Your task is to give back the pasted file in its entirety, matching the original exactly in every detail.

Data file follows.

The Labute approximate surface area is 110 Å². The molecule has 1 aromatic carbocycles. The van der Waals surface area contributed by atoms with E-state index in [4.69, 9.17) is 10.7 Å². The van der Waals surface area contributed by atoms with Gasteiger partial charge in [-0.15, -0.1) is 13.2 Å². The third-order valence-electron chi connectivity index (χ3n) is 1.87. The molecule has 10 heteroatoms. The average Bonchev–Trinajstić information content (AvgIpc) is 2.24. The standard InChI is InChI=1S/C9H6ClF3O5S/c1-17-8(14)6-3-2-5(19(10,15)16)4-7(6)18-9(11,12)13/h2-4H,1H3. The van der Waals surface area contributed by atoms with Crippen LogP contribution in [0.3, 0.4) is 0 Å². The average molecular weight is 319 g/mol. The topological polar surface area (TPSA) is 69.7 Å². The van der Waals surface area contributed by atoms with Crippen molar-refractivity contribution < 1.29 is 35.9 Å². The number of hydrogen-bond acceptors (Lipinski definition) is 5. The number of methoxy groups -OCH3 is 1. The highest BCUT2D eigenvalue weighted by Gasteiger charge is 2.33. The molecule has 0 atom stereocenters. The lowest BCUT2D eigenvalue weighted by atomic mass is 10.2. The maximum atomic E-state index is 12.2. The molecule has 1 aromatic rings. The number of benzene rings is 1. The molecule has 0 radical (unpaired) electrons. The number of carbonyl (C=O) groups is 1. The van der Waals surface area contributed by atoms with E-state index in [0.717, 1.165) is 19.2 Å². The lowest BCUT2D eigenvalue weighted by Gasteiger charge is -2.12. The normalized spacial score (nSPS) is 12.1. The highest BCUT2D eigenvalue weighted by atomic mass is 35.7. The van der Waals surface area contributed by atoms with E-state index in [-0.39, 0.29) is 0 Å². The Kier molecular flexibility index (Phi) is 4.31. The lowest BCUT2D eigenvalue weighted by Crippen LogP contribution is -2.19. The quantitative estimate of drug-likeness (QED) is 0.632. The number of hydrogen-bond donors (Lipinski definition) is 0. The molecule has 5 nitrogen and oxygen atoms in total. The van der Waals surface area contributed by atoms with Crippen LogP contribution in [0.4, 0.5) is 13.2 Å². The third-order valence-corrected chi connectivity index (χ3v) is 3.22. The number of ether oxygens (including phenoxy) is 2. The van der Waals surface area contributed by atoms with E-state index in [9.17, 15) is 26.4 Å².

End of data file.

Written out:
The Labute approximate surface area is 110 Å². The molecule has 1 aromatic carbocycles. The van der Waals surface area contributed by atoms with E-state index in [4.69, 9.17) is 10.7 Å². The van der Waals surface area contributed by atoms with Gasteiger partial charge in [-0.15, -0.1) is 13.2 Å². The third-order valence-electron chi connectivity index (χ3n) is 1.87. The molecule has 10 heteroatoms. The average Bonchev–Trinajstić information content (AvgIpc) is 2.24. The standard InChI is InChI=1S/C9H6ClF3O5S/c1-17-8(14)6-3-2-5(19(10,15)16)4-7(6)18-9(11,12)13/h2-4H,1H3. The van der Waals surface area contributed by atoms with Crippen LogP contribution in [0.3, 0.4) is 0 Å². The average molecular weight is 319 g/mol. The topological polar surface area (TPSA) is 69.7 Å². The van der Waals surface area contributed by atoms with Crippen molar-refractivity contribution < 1.29 is 35.9 Å². The number of hydrogen-bond acceptors (Lipinski definition) is 5. The number of methoxy groups -OCH3 is 1. The highest BCUT2D eigenvalue weighted by Gasteiger charge is 2.33. The molecule has 0 atom stereocenters. The lowest BCUT2D eigenvalue weighted by atomic mass is 10.2. The maximum atomic E-state index is 12.2. The molecule has 1 aromatic rings. The number of benzene rings is 1. The molecule has 0 radical (unpaired) electrons. The number of carbonyl (C=O) groups is 1. The van der Waals surface area contributed by atoms with E-state index in [0.717, 1.165) is 19.2 Å². The lowest BCUT2D eigenvalue weighted by Gasteiger charge is -2.12. The normalized spacial score (nSPS) is 12.1. The highest BCUT2D eigenvalue weighted by atomic mass is 35.7. The van der Waals surface area contributed by atoms with E-state index in [-0.39, 0.29) is 0 Å². The Kier molecular flexibility index (Phi) is 4.31. The lowest BCUT2D eigenvalue weighted by Crippen LogP contribution is -2.19. The quantitative estimate of drug-likeness (QED) is 0.632. The number of hydrogen-bond donors (Lipinski definition) is 0. The molecule has 5 nitrogen and oxygen atoms in total. The van der Waals surface area contributed by atoms with Crippen LogP contribution in [0.4, 0.5) is 13.2 Å². The third-order valence-corrected chi connectivity index (χ3v) is 3.22. The number of ether oxygens (including phenoxy) is 2. The van der Waals surface area contributed by atoms with E-state index in [9.17, 15) is 26.4 Å².